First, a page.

The biostratigraphical and palaeogeographical framework of the earliest diversification of tetrapods (Late Devonian)
Published:January 01, 2007
A. Blieck, G. Clement, H. Blom, H. Lelievre, E. Luksevics, M. Streel, J. Thorez, G. C. Young, 2007. "The biostratigraphical and palaeogeographical framework of the earliest diversification of tetrapods (Late Devonian)", Devonian Events and Correlations, R. T. Becker, W. T. Kirchgasser
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The earliest diversification of tetrapods is dated as Late Devonian based on 10 localities worldwide that have yielded bone remains. At least 18 different species are known from these localities. Their ages span the ‘middle’–late Frasnian to latest Famennian time interval, with three localities in the Frasnian, one at the F/F transition (though this one is not securely dated) and six in the Famennian. These localities encompass a wide variety of environments, from true marine conditions of the nearshore neritic province, to fluvial or lacustrine conditions. However, it does not seem possible to characterize a freshwater assemblage in the Upper Old Red Sandstone based upon vertebrates. Most of the tetrapod-bearing localities (8 of 10) were situated in the eastern part of Laurussia (=Euramerica), one in North China and one in eastern Gondwana (Australia), on a pre-Pangean configuration of the Earth, when most oceanic domains, except Palaeotethys and Panthalassa, had closed.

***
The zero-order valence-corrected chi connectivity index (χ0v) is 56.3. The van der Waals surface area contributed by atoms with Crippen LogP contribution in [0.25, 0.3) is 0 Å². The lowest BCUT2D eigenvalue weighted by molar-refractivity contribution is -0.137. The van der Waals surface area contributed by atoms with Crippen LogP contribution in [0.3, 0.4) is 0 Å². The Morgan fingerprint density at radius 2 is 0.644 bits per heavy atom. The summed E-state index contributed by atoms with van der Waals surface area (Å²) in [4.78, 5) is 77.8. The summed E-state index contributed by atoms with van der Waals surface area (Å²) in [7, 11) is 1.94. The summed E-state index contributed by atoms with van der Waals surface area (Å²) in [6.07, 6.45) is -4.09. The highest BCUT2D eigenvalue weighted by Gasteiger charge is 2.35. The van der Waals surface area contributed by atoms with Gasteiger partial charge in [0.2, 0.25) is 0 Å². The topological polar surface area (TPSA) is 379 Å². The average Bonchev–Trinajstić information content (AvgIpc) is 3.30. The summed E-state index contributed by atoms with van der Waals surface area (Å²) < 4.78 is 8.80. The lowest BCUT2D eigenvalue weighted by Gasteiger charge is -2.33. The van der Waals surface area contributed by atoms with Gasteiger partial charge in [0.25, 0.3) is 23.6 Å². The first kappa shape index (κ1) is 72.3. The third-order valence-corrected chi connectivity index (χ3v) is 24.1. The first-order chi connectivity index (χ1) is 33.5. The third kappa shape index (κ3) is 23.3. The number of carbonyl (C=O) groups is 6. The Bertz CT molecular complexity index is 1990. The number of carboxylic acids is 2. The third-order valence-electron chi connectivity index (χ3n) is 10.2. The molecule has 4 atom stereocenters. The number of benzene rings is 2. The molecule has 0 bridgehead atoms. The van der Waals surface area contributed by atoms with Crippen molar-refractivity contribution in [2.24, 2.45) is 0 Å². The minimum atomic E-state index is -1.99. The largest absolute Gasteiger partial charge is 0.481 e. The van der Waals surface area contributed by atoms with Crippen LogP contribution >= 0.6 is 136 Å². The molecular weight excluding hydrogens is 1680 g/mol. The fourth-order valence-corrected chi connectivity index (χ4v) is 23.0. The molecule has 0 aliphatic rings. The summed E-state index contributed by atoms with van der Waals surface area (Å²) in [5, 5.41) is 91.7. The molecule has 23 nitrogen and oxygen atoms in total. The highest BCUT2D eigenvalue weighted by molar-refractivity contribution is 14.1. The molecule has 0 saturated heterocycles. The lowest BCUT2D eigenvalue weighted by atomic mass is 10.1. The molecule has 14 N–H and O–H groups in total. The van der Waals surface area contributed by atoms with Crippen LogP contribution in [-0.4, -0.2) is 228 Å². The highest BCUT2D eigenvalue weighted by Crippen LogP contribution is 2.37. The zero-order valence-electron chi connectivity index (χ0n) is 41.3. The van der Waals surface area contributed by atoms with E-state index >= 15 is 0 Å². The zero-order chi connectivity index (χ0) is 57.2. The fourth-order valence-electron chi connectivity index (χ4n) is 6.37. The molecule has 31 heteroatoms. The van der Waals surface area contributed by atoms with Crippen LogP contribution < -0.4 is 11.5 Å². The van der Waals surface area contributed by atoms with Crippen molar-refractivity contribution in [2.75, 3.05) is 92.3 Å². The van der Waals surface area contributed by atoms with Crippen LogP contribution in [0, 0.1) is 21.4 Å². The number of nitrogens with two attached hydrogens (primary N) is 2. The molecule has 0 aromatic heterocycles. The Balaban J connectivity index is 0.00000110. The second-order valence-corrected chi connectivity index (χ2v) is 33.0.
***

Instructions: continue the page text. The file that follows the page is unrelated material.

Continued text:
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Devonian Events and Correlations
The Devonian was a peculiar period, characterized by simplified plate tectonic configurations, climatic overheating and widely flooded continents. The bloom of fishes and ammonoids, extensive reef complexes, and the conquest of land indicate major biosphere innovations, punctuated by many global events, including two of the biggest mass extinctions. The Devonian was the first system for which subdivisions were formally defined. This was achieved by significant advances in pelagic biostratigraphy. The chronostratigraphic framework and interdisciplinary techniques allow us to correlate intervals or sudden events across facies boundaries, in order to reconstruct the sedimentary and evolutionary history of the system with highest precision.
This volume honors the lifetime stratigraphic achievements of Michael Robert House (1930-2002). Based on case studies from Europe, North Africa and North America, it shows how the combination of biostratigraphy, chemostratigraphy, magnetostratigraphy, sequence stratigraphy and event stratigraphy can contribute to a much deeper understanding of both regional and global environmental change.